Deficits, the National Debt, and Economic Growth: What many politicians don't want you to know.
Debt is the wrong enemy.  Growth is our forgotten friend.
  Speak Out
  You and I
  Site Map

"Son, we'd like to keep you around this season, but we're gonna try to win a pennant."
--Casey Stengel

Interest Rates & Blue Cheese Moon
  Next section >>>

"Government borrowing causes interest rates to rise" -- sounds logical, but don't believe it.

It's a beautiful theory. The sound bite for it is 'Crowding Out' -- and hey, I like beautiful theories just as much as the next person. Furthermore, I do not enjoy watching a beautiful theory get slaughtered by ugly facts. Unfortunately, that's what has happened to the 'Crowding Out' theory; ugly facts have slaughtered it. It wasn't pretty, but it happened.

Consequently, in the bookcase of my mind, I've had to move the Crowding-Out theory way over to that section in the corner I call "Bloopers and Whoppers" -- the section where I also keep Flat-Earth, Blue-Cheese-Moon, Geocentric-Universe, Toads-Cause-Warts, and Clinton-Didn't-Inhale, to name just a few.


The Beautiful Theory

The anti-deficit, pro-surplus argument is known to economists and journalists as the 'Crowding Out' theory. Translated into plain talk, it means that deficits cause higher interest rates, which cause higher car payments and house payments for those of us in the private sector. It's a beautiful, common-sense theory.

Every would-be borrower hates high interest rates - I do; don't you? If the feds borrow money by running deficits, they are reducing the supply of borrowable money, aren't they? Naturally, that would lead to higher interest rates, wouldn't it? It's just plain common sense. I hear it all the time from politicians, government officials, debt-phobes, newspaper columnists, and talk-show hosts.

No wonder our politicians are virtually unanimous that deficits cause higher interest rates (and conversely that surpluses cause lower interest rates). Too bad they're all wrong. AGAIN.

The Storm Clouds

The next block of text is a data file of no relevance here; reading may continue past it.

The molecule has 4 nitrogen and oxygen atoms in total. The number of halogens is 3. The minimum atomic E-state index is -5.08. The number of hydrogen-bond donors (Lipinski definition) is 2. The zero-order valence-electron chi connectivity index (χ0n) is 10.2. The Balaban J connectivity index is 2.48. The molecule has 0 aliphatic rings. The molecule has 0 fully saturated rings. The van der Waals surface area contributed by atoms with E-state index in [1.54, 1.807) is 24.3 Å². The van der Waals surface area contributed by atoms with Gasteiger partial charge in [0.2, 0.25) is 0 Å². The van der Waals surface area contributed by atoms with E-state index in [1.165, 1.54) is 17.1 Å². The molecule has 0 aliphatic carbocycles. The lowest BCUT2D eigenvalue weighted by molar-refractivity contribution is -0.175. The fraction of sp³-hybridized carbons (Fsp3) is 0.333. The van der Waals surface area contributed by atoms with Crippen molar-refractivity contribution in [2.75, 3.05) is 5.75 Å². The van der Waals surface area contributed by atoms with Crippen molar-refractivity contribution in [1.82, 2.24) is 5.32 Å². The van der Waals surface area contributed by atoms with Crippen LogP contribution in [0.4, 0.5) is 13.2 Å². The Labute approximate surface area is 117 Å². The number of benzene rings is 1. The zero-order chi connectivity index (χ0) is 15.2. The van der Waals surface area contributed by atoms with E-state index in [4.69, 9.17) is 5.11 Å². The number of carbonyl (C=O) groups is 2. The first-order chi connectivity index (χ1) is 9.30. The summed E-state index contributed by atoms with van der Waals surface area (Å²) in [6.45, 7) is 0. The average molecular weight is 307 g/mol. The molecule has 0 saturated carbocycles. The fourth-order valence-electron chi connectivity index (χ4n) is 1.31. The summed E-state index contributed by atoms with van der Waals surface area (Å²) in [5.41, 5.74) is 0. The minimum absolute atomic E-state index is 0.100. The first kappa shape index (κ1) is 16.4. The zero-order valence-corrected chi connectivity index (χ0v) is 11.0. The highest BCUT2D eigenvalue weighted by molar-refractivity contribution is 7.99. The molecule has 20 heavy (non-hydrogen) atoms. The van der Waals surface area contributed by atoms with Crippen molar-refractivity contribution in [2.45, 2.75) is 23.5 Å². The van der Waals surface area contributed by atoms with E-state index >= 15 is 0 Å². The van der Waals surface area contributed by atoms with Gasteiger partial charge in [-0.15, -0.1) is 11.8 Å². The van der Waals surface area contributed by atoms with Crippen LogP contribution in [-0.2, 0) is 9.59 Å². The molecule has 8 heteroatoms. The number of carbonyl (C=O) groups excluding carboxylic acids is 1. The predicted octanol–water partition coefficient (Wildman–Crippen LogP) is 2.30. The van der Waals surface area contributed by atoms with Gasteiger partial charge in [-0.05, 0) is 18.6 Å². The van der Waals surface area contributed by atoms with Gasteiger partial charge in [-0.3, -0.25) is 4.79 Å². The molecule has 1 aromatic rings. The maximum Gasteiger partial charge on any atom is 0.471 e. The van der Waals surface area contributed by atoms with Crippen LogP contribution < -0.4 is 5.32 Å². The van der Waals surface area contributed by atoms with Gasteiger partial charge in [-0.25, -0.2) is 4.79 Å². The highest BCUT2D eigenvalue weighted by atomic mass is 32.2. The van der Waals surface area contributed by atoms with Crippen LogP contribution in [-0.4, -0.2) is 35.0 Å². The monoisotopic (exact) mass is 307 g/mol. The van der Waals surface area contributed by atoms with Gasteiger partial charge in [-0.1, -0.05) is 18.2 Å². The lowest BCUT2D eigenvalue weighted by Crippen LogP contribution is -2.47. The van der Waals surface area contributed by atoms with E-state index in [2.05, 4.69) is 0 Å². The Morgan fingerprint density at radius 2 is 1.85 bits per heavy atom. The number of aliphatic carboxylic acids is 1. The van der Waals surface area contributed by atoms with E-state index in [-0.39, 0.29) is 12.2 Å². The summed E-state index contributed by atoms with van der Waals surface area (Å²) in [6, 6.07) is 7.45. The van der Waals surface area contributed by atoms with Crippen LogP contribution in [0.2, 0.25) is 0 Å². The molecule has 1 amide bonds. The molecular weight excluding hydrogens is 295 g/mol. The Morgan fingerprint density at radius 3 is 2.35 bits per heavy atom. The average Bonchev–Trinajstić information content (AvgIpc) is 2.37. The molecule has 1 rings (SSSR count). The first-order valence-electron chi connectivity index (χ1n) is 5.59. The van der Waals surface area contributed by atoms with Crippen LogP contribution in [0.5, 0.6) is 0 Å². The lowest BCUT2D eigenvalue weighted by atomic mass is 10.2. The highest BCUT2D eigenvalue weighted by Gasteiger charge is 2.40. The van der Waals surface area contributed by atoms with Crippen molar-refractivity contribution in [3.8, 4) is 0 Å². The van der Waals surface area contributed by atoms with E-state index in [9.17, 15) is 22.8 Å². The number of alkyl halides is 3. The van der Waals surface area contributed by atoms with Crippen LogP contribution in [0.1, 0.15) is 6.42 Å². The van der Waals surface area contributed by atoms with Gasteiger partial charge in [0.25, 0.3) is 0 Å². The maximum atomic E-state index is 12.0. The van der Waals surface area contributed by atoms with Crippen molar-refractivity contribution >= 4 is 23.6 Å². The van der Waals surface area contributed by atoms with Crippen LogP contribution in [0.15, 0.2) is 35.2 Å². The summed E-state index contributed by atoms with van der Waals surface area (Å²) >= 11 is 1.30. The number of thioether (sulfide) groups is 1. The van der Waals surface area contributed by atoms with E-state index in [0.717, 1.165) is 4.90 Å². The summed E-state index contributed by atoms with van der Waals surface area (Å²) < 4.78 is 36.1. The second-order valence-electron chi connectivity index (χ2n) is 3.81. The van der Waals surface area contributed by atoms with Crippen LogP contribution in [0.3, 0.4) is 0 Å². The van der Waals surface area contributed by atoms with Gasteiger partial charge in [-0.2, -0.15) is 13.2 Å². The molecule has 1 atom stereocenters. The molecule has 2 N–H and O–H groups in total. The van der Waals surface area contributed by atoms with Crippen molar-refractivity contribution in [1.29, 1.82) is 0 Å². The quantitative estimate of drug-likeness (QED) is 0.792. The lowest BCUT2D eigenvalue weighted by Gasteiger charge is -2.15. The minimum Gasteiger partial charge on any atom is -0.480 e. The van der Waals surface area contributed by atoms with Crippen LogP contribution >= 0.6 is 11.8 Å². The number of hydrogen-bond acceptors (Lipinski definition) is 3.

The first storm cloud to interrupt my blissfully ignorant acceptance of the 'Crowding Out' theory appeared several years ago, in a Wall Street Journal article (Feb. 25, 1993): "Deficits Have Little Impact on Interest Rates," by Daniel J. Mitchell, a fellow at the Heritage Foundation. Here are a few things he had to say:

"Over the past 20 years, interest rates and budget deficits have traveled in opposite directions 76% of the time."

"A 1984 study by the Treasury Department… found no relationship between budget deficits and interest rates."

"…the evidence merely suggests that $30 billion, $40 billion, or $50 billion shifts in the U.S. budget deficit are relatively trivial in world capital markets totaling trillions of dollars."

The second storm cloud was an entire chapter in Francis X. Cavanaugh's 1996 book, The Truth about the National Debt. Chapter three ("Myth Number Two: Crowding Out") had this to say:

"…economic studies have found no significant relationship between government deficits and interest rates."

"Ohio State University economist Paul Evans, a self-described Republican conservative, has pored through data on budget deficits and interest rates… His conclusion? 'You can pick your period, and you won't find any strong relationship… I really don't know exactly why,' he said in an interview."

That's when I started thinking, "Uh-oh. The 'Crowding Out' theory looks like a building that's shaking, and beginning to lose pieces of brick. Have those wacky politicians been masking the truth… AGAIN?"

The Ugly Facts

By then, I wasn't sure whom to believe - the politicians, or the economists? (To be honest, I was starting to lean in the direction of the economists.) Consequently, I decided to run the numbers myself.

Admittedly, it was not an extensive study by any means. It was a simple test: Twenty-one years worth of deficits, compared to interest rates for those same twenty-one years (1977-1997). For deficits, I picked the change in public debt from year-to-year (sources: Treasury page a and Treasury page b.). For interest rates, I picked the two extremes: 30-year T-Bonds, and 3-month T-Bills (source: Fed release data).

Then I ran two correlation analyses, and observed the results. Here they are:

Correlation of T-Bond interest rates to deficits: negative .343
Correlation of T-Bill interest rates to deficits: negative .557

Hmmm. If there was any causation at all, it was a negative relationship. Hmmm. A negative relationship would mean that deficits cause interest rates to drop, and that surpluses cause interest rates to rise. THAT'S EXACTLY THE OPPOSITE OF WHAT THE POLITICIANS HAVE BEEN TELLING US!

However, I refused to go overboard on the basis of my simple study. I took a conservative stance, and merely concluded that the economists are closer to the truth than the politicians: There is little to no relationship between budget deficits and interest rates.

Move over, Blue-Cheese-Moon theory; Crowding-Out needs some shelf space in your section of the archives.

End of this article
Last update of this page: June 24, 2001
prev: My Checkbook